My Grand gathered short sticks that he gave me to hold and we talked about things we saw. Airplane contrails that crisscrossed the sky. White puffy clouds. A man who was power washing his driveway. A brown rabbit that hopped from shrub to shrub. A red pickup truck. Yellow tulips that Neil couldn’t pick.

“Wots dat?” Neil suddenly stopped walking. “It sounds like a fire truck,” I said. A fire truck that didn’t come within our sight, but kept Neil still long enough that he spotted ants, tiny brown ones, on the concrete walk. He squatted so low that his knees touched his chin and he watched the ants scurry to their anthill in the grass and then back onto the sidewalk. One ant hurried away from the others and Neil, still in a tight squat, shuffled his feet and followed it until it crawled into the grass.

“We’re home,” I told Neil. He rushed into his house and gave his older brother a treasure – one of his sticks.

There’s nothing quite so refreshing as taking a walk with a toddler. Everything is fascinating. Even seeds and ants and sticks.

 

 

What Kids Said

14764892-illustration-of-girl-and-boy-holding-callout-picture-on-a-whiteMy folder labeled “Kids Said” is overflowing. And the children aren’t just my Grands. Friends share what their children and grandchildren say. So many snippets not long enough for a column and too good to remain hidden in a folder.

From the mouths of three-year-old kids…

Mother walked into the dining room and saw Robin holding her fingers pointed down over her half full glass of milk. Robin likes to dip her fingers into her milk and she’s been told, more than once, not to do it. Robin looked at her mother and said, “May you turn around?”

Granny asked Chuck to ride with her to the cemetery. She explained that her parents and grandparents were buried there. Chuck asked, “Will God be there?” Granny answered, “Yes,” and didn’t give an explanation. Chuck said, “Then I probably won’t get out of the car.”

As Grandma buckled Madison in her car seat, Madison asked a question that Grandma didn’t understand except she heard the words ‘poka dots.’ Grandma didn’t see any polka dots, or any kind of dots, in the car or on their clothes. So Grandma asked Madison where she saw dots. Madison answered quickly, “Your hands, Grandma.”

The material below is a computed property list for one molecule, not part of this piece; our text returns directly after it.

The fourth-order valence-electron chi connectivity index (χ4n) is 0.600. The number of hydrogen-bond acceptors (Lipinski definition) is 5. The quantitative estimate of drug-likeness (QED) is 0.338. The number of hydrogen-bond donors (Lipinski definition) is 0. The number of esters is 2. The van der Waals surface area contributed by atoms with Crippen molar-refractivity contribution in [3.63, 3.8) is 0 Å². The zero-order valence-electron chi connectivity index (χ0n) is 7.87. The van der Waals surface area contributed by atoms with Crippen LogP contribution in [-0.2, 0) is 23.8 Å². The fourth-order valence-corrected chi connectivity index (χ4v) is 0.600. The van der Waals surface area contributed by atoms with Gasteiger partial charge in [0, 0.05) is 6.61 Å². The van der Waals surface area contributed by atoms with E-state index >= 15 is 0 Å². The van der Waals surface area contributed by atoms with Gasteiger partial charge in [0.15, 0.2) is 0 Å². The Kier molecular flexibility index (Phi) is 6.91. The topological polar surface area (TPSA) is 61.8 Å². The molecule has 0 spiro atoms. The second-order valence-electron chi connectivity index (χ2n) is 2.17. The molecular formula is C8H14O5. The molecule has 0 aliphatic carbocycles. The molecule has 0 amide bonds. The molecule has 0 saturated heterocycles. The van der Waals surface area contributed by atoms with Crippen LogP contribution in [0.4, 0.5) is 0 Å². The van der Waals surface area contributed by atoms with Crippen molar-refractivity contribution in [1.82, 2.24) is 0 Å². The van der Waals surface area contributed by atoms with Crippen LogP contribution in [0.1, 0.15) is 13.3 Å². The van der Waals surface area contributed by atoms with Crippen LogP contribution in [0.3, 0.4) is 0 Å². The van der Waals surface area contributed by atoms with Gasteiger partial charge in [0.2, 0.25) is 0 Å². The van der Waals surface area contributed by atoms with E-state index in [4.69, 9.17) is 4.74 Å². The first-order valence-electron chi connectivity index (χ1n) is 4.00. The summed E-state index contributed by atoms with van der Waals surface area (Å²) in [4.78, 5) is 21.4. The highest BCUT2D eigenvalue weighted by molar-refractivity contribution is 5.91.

One November day, Grandmother told Elaine that her grandfather was blowing leaves off their yard and into the woods. Elaine immediately shouted, “With his mouth?”

When Jack’s parents asked him what gifts he wanted for Christmas, he looked into space for a few seconds, and then shouted, “I know! A choking hazard!” Just like other kids, he’d been told many times that he couldn’t have something because it was a choking hazard.

According to five year olds…

When baby brother was born, big sister told Mother, “I really wish you’d had your umbilical cords tied after you had me so I would be the only child!”

Mother looked at Andrew, tousled his hair, hugged him, and said, “You are changing.” Andrew pulled away from Mother, looked down at his legs and then at his arms. “No, I’m not!” he shouted.

When little Mary was asked to pray before the family meal, she looked at the food on the table and then said, “Not for this!”

 

Grandmother: I’m going to Yoga.

Caroline: What’s a yoga?

Grandmother: It’s exercise to make muscles and joints feel better.

Caroline: Does it get rid of soft, fat tummies?

Grandmother: No. Probably not.

Caroline: Good. Cause I like yours.

 

The perspective of a seven year old…

Gran dropped her iPhone onto the kitchen floor. Lou put her hand on her hip, cocked her head, and said, “So, now do you have a DUMB phone?”

Lou rode in the backseat of Gran’s van and when they stopped at a traffic light, Lou silently read an inscription close to the top of the Putnam County Courthouse.

 

Lou: Hmm. That sounds like something Yoda would say.

Gran: What?

Lou: In God, we trust. That’s the way Yoda talks. Not like normal people talk.

Gran: What would normal people say?

Lou: We trust in God.

###

Never Run Out of Hugs

images-1 I love all the hugs that I share with my Grands. And just as each Grand is different from the other, so are their hugs.

I held my arms out to Dean, age 3 ½, and asked, “Do you have a hug?” He spread his arms wide, threw them around my neck and said, “I never run out of hugs!” Until the next day.   Dean sat on my lap as I read aloud Little Blue Truck Leads the Way. I read the last page, squeezed him with one arm and said, “How about a hug?”

Dean shook his head and grinned. “No hugs. I don’t have any,” he said and he jumped onto the floor and stood beside me. I told him I’d give him one of my hugs and I did. “Now you have a hug to give,” I said. Dean wrapped his arms across his chest, raised his shoulders and clutched them with his hands. “I gave me a hug!” he said.